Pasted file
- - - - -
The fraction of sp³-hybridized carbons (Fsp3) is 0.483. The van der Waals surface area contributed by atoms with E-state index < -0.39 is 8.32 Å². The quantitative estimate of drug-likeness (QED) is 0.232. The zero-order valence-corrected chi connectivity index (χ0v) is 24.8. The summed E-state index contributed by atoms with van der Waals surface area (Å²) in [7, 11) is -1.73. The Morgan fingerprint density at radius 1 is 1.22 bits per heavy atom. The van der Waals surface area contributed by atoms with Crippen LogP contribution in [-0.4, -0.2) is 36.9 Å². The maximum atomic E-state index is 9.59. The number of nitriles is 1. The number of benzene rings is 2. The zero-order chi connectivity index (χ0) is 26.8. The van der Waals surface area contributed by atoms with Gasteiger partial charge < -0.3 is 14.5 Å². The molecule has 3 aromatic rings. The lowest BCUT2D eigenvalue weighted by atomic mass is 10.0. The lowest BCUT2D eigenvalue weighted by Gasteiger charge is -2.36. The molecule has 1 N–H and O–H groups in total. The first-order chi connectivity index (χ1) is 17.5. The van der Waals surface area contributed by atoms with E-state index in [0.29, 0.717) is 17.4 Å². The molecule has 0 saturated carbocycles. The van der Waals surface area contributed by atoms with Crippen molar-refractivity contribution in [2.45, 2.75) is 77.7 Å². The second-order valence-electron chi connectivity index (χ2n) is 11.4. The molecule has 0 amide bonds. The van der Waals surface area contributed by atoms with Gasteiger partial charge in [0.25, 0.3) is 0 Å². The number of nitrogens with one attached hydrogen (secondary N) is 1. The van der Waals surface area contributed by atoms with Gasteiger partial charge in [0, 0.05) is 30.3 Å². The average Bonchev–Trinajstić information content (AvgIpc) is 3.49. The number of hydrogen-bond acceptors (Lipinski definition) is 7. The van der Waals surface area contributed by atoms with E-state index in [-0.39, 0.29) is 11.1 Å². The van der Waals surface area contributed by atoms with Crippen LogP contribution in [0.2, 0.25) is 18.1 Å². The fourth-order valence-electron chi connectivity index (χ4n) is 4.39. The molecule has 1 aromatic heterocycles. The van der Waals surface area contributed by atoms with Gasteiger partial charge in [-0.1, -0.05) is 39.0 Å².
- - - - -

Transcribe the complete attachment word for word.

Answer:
The fraction of sp³-hybridized carbons (Fsp3) is 0.483. The van der Waals surface area contributed by atoms with E-state index < -0.39 is 8.32 Å². The quantitative estimate of drug-likeness (QED) is 0.232. The zero-order valence-corrected chi connectivity index (χ0v) is 24.8. The summed E-state index contributed by atoms with van der Waals surface area (Å²) in [7, 11) is -1.73. The Morgan fingerprint density at radius 1 is 1.22 bits per heavy atom. The van der Waals surface area contributed by atoms with Crippen LogP contribution in [-0.4, -0.2) is 36.9 Å². The maximum atomic E-state index is 9.59. The number of nitriles is 1. The number of benzene rings is 2. The zero-order chi connectivity index (χ0) is 26.8. The van der Waals surface area contributed by atoms with Gasteiger partial charge < -0.3 is 14.5 Å². The molecule has 3 aromatic rings. The lowest BCUT2D eigenvalue weighted by atomic mass is 10.0. The lowest BCUT2D eigenvalue weighted by Gasteiger charge is -2.36. The molecule has 1 N–H and O–H groups in total. The first-order chi connectivity index (χ1) is 17.5. The van der Waals surface area contributed by atoms with E-state index in [0.29, 0.717) is 17.4 Å². The molecule has 0 saturated carbocycles. The van der Waals surface area contributed by atoms with Crippen molar-refractivity contribution in [2.45, 2.75) is 77.7 Å². The second-order valence-electron chi connectivity index (χ2n) is 11.4. The molecule has 0 amide bonds. The van der Waals surface area contributed by atoms with Gasteiger partial charge in [0.25, 0.3) is 0 Å². The number of nitrogens with one attached hydrogen (secondary N) is 1. The van der Waals surface area contributed by atoms with Gasteiger partial charge in [0, 0.05) is 30.3 Å². The average Bonchev–Trinajstić information content (AvgIpc) is 3.49. The number of hydrogen-bond acceptors (Lipinski definition) is 7. The van der Waals surface area contributed by atoms with E-state index in [-0.39, 0.29) is 11.1 Å². The van der Waals surface area contributed by atoms with Crippen LogP contribution in [0.2, 0.25) is 18.1 Å². The fourth-order valence-electron chi connectivity index (χ4n) is 4.39. The molecule has 1 aromatic heterocycles. The van der Waals surface area contributed by atoms with Gasteiger partial charge in [-0.1, -0.05) is 39.0 Å².